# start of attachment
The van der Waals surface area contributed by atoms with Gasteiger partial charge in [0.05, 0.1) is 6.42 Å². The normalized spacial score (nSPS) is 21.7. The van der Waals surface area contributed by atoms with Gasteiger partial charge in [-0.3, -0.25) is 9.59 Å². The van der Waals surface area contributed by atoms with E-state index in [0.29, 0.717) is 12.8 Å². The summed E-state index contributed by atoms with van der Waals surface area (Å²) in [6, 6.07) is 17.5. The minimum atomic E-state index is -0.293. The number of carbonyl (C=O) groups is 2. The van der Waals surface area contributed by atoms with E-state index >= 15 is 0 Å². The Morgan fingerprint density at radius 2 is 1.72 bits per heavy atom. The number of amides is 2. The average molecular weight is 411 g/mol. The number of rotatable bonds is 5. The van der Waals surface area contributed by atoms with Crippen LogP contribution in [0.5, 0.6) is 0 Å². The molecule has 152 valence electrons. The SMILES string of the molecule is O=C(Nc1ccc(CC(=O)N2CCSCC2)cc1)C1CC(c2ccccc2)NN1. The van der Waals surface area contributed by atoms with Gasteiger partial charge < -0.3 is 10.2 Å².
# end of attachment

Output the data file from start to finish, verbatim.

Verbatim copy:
The van der Waals surface area contributed by atoms with Gasteiger partial charge in [0.05, 0.1) is 6.42 Å². The normalized spacial score (nSPS) is 21.7. The van der Waals surface area contributed by atoms with Gasteiger partial charge in [-0.3, -0.25) is 9.59 Å². The van der Waals surface area contributed by atoms with E-state index in [0.29, 0.717) is 12.8 Å². The summed E-state index contributed by atoms with van der Waals surface area (Å²) in [6, 6.07) is 17.5. The minimum atomic E-state index is -0.293. The number of carbonyl (C=O) groups is 2. The van der Waals surface area contributed by atoms with E-state index >= 15 is 0 Å². The Morgan fingerprint density at radius 2 is 1.72 bits per heavy atom. The number of amides is 2. The average molecular weight is 411 g/mol. The number of rotatable bonds is 5. The van der Waals surface area contributed by atoms with Crippen LogP contribution in [0.5, 0.6) is 0 Å². The molecule has 152 valence electrons. The SMILES string of the molecule is O=C(Nc1ccc(CC(=O)N2CCSCC2)cc1)C1CC(c2ccccc2)NN1. The van der Waals surface area contributed by atoms with Gasteiger partial charge < -0.3 is 10.2 Å².